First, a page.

Vito, The Life and Activism of Vito Russo
As the Supreme Court readies for gay marriage cases (the first case concerns Proposition 8, a California constitutional amendment which banned gay marriage in the state after it had been legal for a brief time, while the second is a challenge to the federal Defense of Marriage Act, which denies federal. benefits to spouses in gay marriages) and the new play “Hit The Wall,” Ike Holter’s drama about the days of the Stonewall riots, has taken up residence at the Barrow Street Theater, there is a lot of buzz about how things have changed in the LGBT community.
“On June 27, 1969, a police raid on a Greenwich Village gay bar called the Stonewall took a surprising turn when patrons decided it was time to fight back. As a riot erupted on Christopher Street, a new era in the Gay Rights Movement was born. Vito Russo, a 23-year-old film student, was among the crowd.” This is the beginning of the synopsis of Vito, an HBO Documentary on the life of gay activist Vito Russo by director Jeffrey Schwarz that is being released today in Europe after the success it has had in America.
The synopsis continues: “Over the next twenty years until his death from AIDS in 1990, Vito would go on to become one of the most outspoken and inspiring activists in the LGBT community’s fight for equal rights. He was a pivotal part of three well-known organizations during their formative years: GAA (Gay Activists Alliance), which staged subversive works of protest performance art to secure rights and dignity for all gay people; GLAAD (Gay & Lesbian Alliance Against Defamation), formed to ensure that media representation of gays and lesbians was accurate; and ACT UP (AIDS Coalition To Unleash Power), a guerrilla activist group that turned the fury over President Reagan’s refusal to do anything about AIDS into a series of highly telegenic acts of civil disobedience. In the midst of his commitment to activism, Vito was also a prolific writer. His seminal book “The Celluloid Closet” explored the ways in which gays and lesbians were portrayed on film, what lessons those characters taught gay and straight audiences, and how those negative images were at the root of society’s homophobia. Even before the book was published, Vito was taking “The Celluloid Closet” on the road, traveling to gay film festivals and college campuses for an entertaining and informative lecture-slash-clip show that intertwined Vito’s love of show business and radical gay politics. He continued writing, lecturing, speaking out and acting up until just months before his death.”
Vito Russo was born in 1946 and grew up in a traditional Catholic Italian family in East Harlem and New Jersey in the ‘50s and ‘60s, yet he never allowed the oppressive influence of tradition, religion, and family convince him that he was born as something unnatural. In a clip early in the film he makes clear what separated him from generations of gay people before him. “I don’t know what was different about the way I was raised or the way I reacted,” he says, “but I never once, not for a second, believed that it was wrong to be gay, that it was a sin, that homosexuality was evil.”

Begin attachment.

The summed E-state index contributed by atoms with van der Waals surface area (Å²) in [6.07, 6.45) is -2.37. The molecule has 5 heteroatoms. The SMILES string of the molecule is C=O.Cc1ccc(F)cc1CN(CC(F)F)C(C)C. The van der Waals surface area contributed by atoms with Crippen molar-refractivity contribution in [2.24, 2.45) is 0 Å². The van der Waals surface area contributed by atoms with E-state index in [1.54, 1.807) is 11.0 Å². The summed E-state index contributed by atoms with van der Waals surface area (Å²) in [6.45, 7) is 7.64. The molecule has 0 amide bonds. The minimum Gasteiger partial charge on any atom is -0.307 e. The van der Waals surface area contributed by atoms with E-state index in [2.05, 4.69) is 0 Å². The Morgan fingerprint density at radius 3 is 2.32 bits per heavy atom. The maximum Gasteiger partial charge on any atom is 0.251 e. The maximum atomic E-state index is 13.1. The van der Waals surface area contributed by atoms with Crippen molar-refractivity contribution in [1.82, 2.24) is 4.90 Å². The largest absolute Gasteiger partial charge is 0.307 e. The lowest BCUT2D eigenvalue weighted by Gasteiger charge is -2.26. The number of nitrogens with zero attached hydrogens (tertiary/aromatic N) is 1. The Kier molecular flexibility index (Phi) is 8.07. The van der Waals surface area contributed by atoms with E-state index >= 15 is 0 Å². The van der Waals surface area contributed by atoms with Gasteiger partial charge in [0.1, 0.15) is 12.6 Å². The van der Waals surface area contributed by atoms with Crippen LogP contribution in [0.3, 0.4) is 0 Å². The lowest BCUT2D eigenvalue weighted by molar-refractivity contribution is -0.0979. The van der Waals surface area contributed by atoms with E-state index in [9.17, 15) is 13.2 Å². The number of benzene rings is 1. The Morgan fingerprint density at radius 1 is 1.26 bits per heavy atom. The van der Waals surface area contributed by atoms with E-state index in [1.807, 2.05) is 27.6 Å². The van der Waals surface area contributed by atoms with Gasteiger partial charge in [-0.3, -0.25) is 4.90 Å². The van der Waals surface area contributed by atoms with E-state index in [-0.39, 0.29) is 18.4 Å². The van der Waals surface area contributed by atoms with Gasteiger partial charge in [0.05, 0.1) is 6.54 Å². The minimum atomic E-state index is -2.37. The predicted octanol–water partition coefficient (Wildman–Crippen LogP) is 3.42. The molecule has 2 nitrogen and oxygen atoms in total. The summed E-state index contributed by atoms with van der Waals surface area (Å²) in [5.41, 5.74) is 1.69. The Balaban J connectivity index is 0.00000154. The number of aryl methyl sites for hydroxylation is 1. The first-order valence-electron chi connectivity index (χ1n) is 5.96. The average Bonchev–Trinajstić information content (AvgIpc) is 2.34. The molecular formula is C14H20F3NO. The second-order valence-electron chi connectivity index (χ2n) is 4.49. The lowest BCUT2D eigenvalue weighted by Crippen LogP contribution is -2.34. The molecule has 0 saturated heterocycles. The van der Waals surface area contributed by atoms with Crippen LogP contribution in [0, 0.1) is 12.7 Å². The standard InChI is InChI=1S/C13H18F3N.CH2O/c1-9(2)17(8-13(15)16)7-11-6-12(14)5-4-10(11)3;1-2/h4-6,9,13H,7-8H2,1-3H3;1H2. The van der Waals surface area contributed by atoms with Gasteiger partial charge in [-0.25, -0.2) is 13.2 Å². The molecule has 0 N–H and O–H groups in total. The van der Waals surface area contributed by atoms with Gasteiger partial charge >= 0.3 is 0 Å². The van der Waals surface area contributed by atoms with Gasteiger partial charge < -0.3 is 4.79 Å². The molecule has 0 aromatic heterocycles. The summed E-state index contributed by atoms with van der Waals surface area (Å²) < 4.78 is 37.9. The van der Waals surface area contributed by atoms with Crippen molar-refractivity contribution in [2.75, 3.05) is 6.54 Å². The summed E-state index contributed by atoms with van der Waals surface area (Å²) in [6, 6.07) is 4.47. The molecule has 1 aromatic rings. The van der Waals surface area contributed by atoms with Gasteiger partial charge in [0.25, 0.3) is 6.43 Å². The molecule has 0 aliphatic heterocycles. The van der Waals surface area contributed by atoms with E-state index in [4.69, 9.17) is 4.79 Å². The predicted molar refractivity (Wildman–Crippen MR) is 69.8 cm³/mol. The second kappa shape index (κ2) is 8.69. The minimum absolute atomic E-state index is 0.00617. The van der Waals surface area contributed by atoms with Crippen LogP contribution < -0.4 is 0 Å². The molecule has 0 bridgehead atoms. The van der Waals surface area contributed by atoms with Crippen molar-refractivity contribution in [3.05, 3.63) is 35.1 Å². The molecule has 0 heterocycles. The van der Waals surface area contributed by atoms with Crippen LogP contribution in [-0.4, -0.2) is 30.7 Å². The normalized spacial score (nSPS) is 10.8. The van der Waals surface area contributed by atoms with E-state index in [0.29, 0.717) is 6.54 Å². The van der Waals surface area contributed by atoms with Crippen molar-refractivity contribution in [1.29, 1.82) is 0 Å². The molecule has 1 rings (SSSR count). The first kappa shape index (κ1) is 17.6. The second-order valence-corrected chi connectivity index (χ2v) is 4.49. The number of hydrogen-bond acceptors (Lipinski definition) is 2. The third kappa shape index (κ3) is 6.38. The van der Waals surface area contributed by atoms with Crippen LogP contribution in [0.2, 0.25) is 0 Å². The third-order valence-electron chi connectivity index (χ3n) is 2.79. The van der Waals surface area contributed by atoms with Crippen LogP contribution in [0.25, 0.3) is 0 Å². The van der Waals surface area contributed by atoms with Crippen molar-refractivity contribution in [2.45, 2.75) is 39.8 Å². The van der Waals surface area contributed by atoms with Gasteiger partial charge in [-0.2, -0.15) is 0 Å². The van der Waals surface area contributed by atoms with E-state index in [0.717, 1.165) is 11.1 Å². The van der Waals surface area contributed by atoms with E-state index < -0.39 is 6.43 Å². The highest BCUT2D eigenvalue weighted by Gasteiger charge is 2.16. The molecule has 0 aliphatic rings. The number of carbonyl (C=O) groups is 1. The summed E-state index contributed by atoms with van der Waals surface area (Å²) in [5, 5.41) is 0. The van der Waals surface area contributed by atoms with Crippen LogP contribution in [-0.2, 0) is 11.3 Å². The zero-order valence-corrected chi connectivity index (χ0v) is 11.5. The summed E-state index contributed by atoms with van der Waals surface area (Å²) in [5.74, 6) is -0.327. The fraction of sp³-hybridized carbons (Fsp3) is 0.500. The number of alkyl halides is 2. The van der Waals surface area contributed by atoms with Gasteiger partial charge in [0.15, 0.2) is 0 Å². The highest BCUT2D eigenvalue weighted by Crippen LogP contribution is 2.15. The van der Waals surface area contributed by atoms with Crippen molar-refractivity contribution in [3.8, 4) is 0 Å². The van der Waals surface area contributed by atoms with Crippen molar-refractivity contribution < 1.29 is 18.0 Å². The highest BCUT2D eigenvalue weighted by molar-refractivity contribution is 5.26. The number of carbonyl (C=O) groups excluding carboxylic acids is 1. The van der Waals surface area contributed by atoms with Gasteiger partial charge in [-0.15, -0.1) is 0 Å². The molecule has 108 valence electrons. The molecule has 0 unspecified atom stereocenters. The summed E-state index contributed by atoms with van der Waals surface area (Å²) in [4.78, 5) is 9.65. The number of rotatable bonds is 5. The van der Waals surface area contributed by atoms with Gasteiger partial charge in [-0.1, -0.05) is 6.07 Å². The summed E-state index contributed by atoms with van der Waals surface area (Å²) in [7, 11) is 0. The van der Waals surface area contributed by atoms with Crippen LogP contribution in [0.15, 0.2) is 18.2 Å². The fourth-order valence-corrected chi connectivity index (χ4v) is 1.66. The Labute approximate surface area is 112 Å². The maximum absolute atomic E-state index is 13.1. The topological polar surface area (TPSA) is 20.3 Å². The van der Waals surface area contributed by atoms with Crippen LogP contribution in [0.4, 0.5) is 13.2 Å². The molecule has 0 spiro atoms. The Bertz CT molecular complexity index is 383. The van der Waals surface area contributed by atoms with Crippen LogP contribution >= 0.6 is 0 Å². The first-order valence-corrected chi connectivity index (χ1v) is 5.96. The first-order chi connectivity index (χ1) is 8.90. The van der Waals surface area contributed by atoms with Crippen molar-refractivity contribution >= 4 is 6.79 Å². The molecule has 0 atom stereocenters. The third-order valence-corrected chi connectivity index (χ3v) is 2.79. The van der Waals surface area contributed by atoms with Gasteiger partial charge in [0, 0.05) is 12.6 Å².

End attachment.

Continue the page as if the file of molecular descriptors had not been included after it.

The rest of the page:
“The idea of a film came about when I realized that Vito participated in every significant milestone in the gay liberation movement -- from Stonewall to ACT UP -- and that his story was also the story of our community,” filmmaker Jeffrey Schwarz states, “ A documentary could contextualize how he and his gay liberation brothers and sisters were able to begin to overcome homophobia and oppression, and emerge from invisibility to liberation. We are all living the end result Vito's work, and our freedom is his gift to us.”
The director got his start in the film business working as an apprentice editor on the 1995 Peabody Award-winning HBO documentary adaptation of Vito Russo’s The Celluloid Closet, directed by Rob Epstein and Jeffrey Friedman. “That was where I really got to know Vito, just a few years after he passed away. Rob and Jeffrey had all of Vito's research materials, articles, videotapes, lectures and most importantly, extended interviews with Vito himself.”
Mr. Schwarz’s film is made of a mix of historical images and interviews with acquaintances and experts. The telling of his story smoothly “juxtaposed against the present day, when gay marriage is sanctioned in some states and gay characters are all over prime-time television.” (Neil Genzlinger, NYT).
“The things that you think are going to take 10 years take 100 years,” Vito himself has said to the camera, during an interview that took place more than two decades ago but feels as if it happened 1000 years ago. Vito dedicated his life to fighting prejudice and campaigning for equality yet he never got to see the evolution of gay rights and this compelling documentary shows how essential his work was and continues to be.
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